But in the end the United Future and Māori parties, New Zealand First,  independent MP Brendan Horan, and Labour’s West Coast and Te Tai Tonga MPs Damien O’Connor and Rino Tirikatene - crossed the floor – joined the National Party in passing the Act.

The level of opposition that was expressed in the days leading up to the vote was recognised during the debate, which stretched late into the night. 

Kevin Hackwell says two things were driving this opposition. 

He says the first is the widely-recognised fact that a fallen tree is hugely valuable, and not as a salad bowl or a coffee table. The dead trees are as important to the ecosystem as those that are living, providing a huge shot of energy and nutrients that the ecosystem needs in order to refresh itself. “Anyone who has been in a forest will have a sense of this, having seen fallen trees covered in fungi, lichens and seedlings,” Kevin says. 

A media statement put out by the University of Auckland Ecologist Dr Margaret Stanley released just before the vote put it plainly. “Kiwi and many other species eat insects that rely on decaying wood and vegetation so everything is interlinked ...[the] removal of windblown trees will affect those linkages and inhibit forest growth”.

Kevin says the West Coast’s forests are often referred to as “catastrophe-dominated”. Windstorms, wet snowfalls, flooding across the bottom of river valleys (which can change the course of rivers), and earthquakes regularly flatten large areas of forest in the region. In other years, caterpillers will kill huge numbers of trees.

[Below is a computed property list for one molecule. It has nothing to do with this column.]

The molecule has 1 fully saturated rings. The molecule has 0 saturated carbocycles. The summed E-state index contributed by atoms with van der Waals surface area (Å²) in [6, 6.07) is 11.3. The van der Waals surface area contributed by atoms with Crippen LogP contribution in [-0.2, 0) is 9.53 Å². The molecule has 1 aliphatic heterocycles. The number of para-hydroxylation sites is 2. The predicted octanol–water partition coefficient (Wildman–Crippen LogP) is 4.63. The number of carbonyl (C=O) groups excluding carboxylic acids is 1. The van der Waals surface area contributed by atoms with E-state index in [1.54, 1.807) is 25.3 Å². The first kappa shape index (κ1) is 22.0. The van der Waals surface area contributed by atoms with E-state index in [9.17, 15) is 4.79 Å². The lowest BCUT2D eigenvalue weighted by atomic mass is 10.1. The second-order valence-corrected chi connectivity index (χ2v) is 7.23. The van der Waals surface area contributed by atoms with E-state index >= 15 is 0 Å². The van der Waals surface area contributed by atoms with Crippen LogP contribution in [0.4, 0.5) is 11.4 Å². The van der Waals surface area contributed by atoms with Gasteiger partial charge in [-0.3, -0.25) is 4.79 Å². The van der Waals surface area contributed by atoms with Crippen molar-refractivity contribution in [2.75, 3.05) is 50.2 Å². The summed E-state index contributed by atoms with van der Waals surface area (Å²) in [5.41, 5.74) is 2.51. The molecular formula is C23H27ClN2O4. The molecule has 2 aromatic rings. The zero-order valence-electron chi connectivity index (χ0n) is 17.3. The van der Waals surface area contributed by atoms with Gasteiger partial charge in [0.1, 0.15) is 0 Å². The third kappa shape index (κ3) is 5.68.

“It’s common to see whole areas where most of the trees are the same age – having mostly all begun regenerating at the same time. 

“One of the many problems with this Act is that it creates a precedent, that could allow loggers to demand to enter the forest after every significant natural event,” Kevin says. 

Kevin says the other reason people are so aggrieved by the law change, besides the straight-out ecological costs, is that they see the Act as the government giving into (at best) or pandering to (at worst) to what some loggers still fail to accept – “that these forests belong to all New Zealanders” ..    

Kevin was just one of the many people who fought to save the West Coast forests during the 1980s. He was motivated at the time by the knowledge that with around 60 per cent  of New Zealand’s original forest cover having been lost,  it was essential to keep what little was left as close as possible to its natural state.